Made in DC Wins Approval

Mayor Muriel Bowser Signs the Bill into Law

Ward 6 Councilmember Charles Allen speaking at the signing of the Made in DC law with Mayor Muriel Bowser on May 3. (Photo: Laura Marks)  

On May 3, Mayor Muriel Bowser officially signed the Made in DC program into law. The next day, the DC City Council funded it put together by Ward 6 Councilmember Charles Allen (D) in a bill in December 2015. Allen joined with Think Local First DC and the DC Department of Small and Local Business Development (DSLBD) in this effort to boost support for local businesses and products.

The fiscal year 2017 budget awarded Made in DC $221,194 from the Committee on Business, Consumer and Regulatory Affairs. The funding will to go toward creating logos and brands for the campaign. It includes a one-time $25,000 payment from the Committee on Transportation and the Environment for the Office to assist the Deputy Mayor for Planning and Economic Development (DMPED) effort’s in finding feasible sites for a Made in DC Innovation Space and Marketplace. The program has about 92 businesses including Union Kitchen, Undone Chocolate, septcarres and Dolcezza.

"Made In DC will help take the local maker community – and the incredible products they create – beyond the borders of the District," Allen said. "It will help promote and expand our marketplace, and further brand our great city as a great place to do business."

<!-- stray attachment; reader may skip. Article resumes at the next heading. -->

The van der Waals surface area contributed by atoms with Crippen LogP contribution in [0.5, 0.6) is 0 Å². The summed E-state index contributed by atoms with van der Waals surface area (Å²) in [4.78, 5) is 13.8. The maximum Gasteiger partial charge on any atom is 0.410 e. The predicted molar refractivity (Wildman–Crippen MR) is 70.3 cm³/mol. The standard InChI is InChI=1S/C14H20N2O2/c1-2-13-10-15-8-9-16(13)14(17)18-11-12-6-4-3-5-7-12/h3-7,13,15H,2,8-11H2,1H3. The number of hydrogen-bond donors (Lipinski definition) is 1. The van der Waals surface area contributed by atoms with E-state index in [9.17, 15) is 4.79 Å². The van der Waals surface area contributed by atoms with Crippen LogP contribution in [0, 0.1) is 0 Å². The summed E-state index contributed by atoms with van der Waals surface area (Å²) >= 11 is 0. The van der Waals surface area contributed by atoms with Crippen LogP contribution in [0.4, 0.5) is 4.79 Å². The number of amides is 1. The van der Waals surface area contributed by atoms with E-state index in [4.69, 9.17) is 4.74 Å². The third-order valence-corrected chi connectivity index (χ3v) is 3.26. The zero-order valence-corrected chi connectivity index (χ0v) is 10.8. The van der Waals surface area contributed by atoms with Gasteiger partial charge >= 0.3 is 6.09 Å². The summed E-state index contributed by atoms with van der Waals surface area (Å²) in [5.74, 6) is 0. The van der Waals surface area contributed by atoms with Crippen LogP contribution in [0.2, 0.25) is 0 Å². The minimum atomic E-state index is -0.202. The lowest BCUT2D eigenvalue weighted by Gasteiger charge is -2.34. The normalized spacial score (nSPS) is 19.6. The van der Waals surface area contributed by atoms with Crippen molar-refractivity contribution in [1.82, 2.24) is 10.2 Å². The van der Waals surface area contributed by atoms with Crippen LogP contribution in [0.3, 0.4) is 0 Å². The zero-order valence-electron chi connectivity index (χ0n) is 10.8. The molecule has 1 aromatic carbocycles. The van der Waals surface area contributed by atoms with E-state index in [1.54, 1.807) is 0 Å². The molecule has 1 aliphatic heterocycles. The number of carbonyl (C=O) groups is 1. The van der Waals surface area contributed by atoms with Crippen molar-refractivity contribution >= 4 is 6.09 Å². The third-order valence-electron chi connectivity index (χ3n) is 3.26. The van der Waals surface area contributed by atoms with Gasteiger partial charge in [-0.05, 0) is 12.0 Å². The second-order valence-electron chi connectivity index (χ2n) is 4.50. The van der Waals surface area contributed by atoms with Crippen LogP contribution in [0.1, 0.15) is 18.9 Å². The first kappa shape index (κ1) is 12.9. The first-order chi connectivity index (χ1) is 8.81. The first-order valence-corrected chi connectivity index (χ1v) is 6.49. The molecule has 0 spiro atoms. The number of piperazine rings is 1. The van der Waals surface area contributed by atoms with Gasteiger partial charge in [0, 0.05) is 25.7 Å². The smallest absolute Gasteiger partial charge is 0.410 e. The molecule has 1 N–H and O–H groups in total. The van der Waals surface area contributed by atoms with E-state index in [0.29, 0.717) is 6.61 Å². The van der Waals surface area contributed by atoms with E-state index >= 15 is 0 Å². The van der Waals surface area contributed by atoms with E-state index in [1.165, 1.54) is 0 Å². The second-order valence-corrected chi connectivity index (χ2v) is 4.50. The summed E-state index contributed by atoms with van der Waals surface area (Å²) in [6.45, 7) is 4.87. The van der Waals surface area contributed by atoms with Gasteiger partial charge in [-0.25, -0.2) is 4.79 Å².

Council Chair Phil Mendelson and At-Large Councilmember Vincent Orange co-introduced the Made in DC bill with Allen.

The new law will now let even more people know about how they can contribute to and buy from their local makers, said Gina Schaefer, owner of 11 Ace Hardware co-op stores in Maryland, DC and Virginia. Her store at 1055 Fifth St. NW and others stock products like those from the Capital Candy Jar, from vendors at Union Kitchen and some local card makers.

“We try to do as much locally and as ‘mom and pop’ as we can,” Schaefer said. “Part of our mission in furthering that is helping small entrepreneurs when we can.”

For vendors looking to sell at a national store chain like Whole Foods, they can build experience selling through a third party at her stores, Schaefer said. The Made in DC movement brings more publicity to the efforts and that’s awesome, she added.

Promoting local business with the DSLBD and District government can help solve several issues such as affordable housing, pathways to the middle class and workforce development, said Raj Aggarwal, volunteer chair of Think Local First DC. Small businesses bring local revenue, jobs and vibrant engaged communities. Think Local First DC has more than 400 participating businesses.

“Think Local First exists to create systemic integrity and love in Washington, DC,” Aggarwal said.

Director Ana Harvey at the DC Department of Small and Local Business Development has a vision that also includes vital education for small business owners, said Aggarwal. Through free workshops, a maker’s fund to help new ventures and opportunities for owners to collaborate, the District can create a system of support and creative development.

“The more we are able to bring makers together to really leverage and support others through their own growth, they really succeed,” Aggarwal said.